If you want financial security in retirement, it’s important to have a well-planned withdrawal strategy, also known as a decumulation strategy. That’s because choosing the best way to access and spend your retirement savings will help you get the most out of it. By thinking ahead, you may avoid paying unnecessary taxes and running out of money.
There are many methods for withdrawing retirement savings, and there isn’t a single approach that’s right for everyone. In fact, most financial professionals agree it’s a good idea to use a combination of them.
Learn about 7 commonly used strategies below and consider which may fit your needs best.
1. Use the 4% rule
Created by a financial professional in the 1990s, the goal of this strategy is make sure your money will last for 30 years. It calls for withdrawing an amount that equals 4% of your entire retirement portfolio during the first year of retirement and then adjusting that withdrawal amount for inflation each year thereafter.
However, the 4% rule doesn’t work for everyone or through all market conditions. In fact, some experts consider it outdated. So, if you decide to use it, think of it as a guideline rather than a rule. You may want to adjust the percentage based on your circumstances and goals.
2. Make tax-conscious withdrawals
When you make withdrawals from your accounts in a certain order, you can minimize taxes on what you take out and leave the remaining funds invested so they have time to grow. Some experts suggest that you pull from taxable accounts first, tax-deferred accounts second and tax-free accounts last.
However, you’ll need to consider your income and tax situation to decide which order will work best for you. As your finances change year to year, you may also decide to adjust the order. For example, if you land in a higher-than-usual tax bracket one year, withdrawing from a tax-exempt account, such as a Roth IRA, may help you avoid higher taxes. Consulting with a tax advisor can help you sort through your options and determine the best approach.
3. Make fixed-amount withdrawals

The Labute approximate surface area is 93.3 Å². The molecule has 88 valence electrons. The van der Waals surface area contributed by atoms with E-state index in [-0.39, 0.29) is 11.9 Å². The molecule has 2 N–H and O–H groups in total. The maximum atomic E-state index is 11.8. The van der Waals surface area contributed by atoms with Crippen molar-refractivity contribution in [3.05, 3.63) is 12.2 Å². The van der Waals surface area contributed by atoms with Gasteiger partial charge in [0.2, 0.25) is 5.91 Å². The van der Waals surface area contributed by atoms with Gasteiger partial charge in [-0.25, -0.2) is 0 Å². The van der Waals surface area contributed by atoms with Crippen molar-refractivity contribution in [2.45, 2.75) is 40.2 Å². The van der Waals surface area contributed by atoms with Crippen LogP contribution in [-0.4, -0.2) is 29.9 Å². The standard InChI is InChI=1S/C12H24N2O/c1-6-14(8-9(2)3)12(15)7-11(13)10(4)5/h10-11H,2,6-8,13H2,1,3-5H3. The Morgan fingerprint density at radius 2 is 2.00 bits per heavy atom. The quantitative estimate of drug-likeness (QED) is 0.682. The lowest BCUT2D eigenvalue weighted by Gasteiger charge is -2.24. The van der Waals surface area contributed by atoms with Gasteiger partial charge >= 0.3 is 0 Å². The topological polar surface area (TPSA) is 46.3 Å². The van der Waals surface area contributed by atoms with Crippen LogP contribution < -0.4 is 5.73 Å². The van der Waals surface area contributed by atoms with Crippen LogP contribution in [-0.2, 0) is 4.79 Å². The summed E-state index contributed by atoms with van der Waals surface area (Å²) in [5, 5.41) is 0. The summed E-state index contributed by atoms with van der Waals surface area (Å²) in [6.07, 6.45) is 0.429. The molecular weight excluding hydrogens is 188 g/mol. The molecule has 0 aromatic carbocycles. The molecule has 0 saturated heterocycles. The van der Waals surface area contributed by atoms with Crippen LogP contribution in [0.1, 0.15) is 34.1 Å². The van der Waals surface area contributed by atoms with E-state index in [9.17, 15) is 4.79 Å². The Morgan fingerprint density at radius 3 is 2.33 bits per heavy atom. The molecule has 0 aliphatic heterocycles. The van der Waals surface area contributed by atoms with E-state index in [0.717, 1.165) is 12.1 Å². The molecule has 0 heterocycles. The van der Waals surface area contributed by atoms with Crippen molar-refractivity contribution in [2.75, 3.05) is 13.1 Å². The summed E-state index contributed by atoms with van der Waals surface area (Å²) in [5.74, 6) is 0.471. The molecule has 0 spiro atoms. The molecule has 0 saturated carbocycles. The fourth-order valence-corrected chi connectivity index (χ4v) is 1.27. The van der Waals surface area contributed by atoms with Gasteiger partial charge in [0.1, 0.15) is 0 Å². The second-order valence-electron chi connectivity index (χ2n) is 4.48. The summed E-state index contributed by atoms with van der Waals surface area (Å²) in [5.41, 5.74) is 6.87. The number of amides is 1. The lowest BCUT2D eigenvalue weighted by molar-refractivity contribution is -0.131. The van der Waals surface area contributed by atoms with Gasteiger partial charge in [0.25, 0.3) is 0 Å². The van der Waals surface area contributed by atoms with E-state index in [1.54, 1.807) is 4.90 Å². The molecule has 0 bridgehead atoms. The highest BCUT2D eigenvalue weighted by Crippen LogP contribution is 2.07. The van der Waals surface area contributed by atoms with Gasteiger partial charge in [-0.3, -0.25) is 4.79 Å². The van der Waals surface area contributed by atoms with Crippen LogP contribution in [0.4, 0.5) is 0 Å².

If having steady cash flow sounds appealing, consider taking systematic withdrawals from your retirement savings. That means you’d choose a set payment amount to withdraw periodically, such as every month, quarter or year.
While this might be a good strategy to generate your retirement income, it doesn’t account for investment performance. If your investments don’t grow as expected, your overall account value might not be enough for you to make regular withdrawals at the same level throughout retirement.
4. Withdraw earnings, not principal
To avoid spending down their principal, some retirees choose to withdraw only the earnings from their investments each year and leave the principal untouched. This strategy can be useful if your principal is large enough to create a liveable income from interest and dividends.
However, it could result in an unpredictable income, as your investment performance and dividends fluctuate. That could especially affect your income during volatile markets.
5. Adopt a total return strategy
This strategy calls for looking at each asset, such as a stock or bond, based on its percentage change in value (or "total return") over a specific time period. This total return includes income the asset generates, such as dividends and interest, and increases in value, such as a rising stock price.
Essentially, you'd choose investments that could create cash flow from interest and dividends or capital gains (profits from selling them). Your payouts could come from any of these sources. If you don't feel comfortable selling assets, though, you may feel safer using a strategy focused on interest and dividend income instead.
6. Tap your savings by bucket
With this strategy, you divide your retirement investments into three buckets:
- Immediate (short-term)
The idea is to withdraw your income from the first bucket, which is continually replenished with earnings from the others.
Withdrawing your funds this way can provide peace of mind since it reduces the chance that you’ll run out of money. It can also prevent you from needing to sell investments during a market downturn for cash. Over- or underestimating how much to put in each bucket, though, can make this strategy less effective.
Cash or bond funds
For money needed in the next 3 years, these low-risk assets can help protect against losses.
A mix of stocks & bonds
For money needed in the next 3 to 10 years, these moderate-risk investments can seek moderate growth.
For money not needed for 10+ years, these higher-risk investments seek to maximize growth.
7. Effective use of required minimum distributions
Many retirees rely on required minimum distributions (RMDs) to signal when they should withdraw money from their retirement accounts. RMDs are minimum amounts that an individual must take out of their tax-deferred retirement accounts annually once they reach age 73 if they turn 72 after 2022. That age bumps up to 75 for those who turn 74 after 2032.
To calculate your RMDs, divide the amount of money you had in an account at the end of the past year by the IRS's "life expectancy factor" that corresponds to your age. To find your factor, consult the life expectancy tables in IRS Publication 590-B. Repeat the process for all your retirement accounts, because you'll need the RMD for each one.
By taking out the required amount during the year, you can avoid being subject to high tax penalties.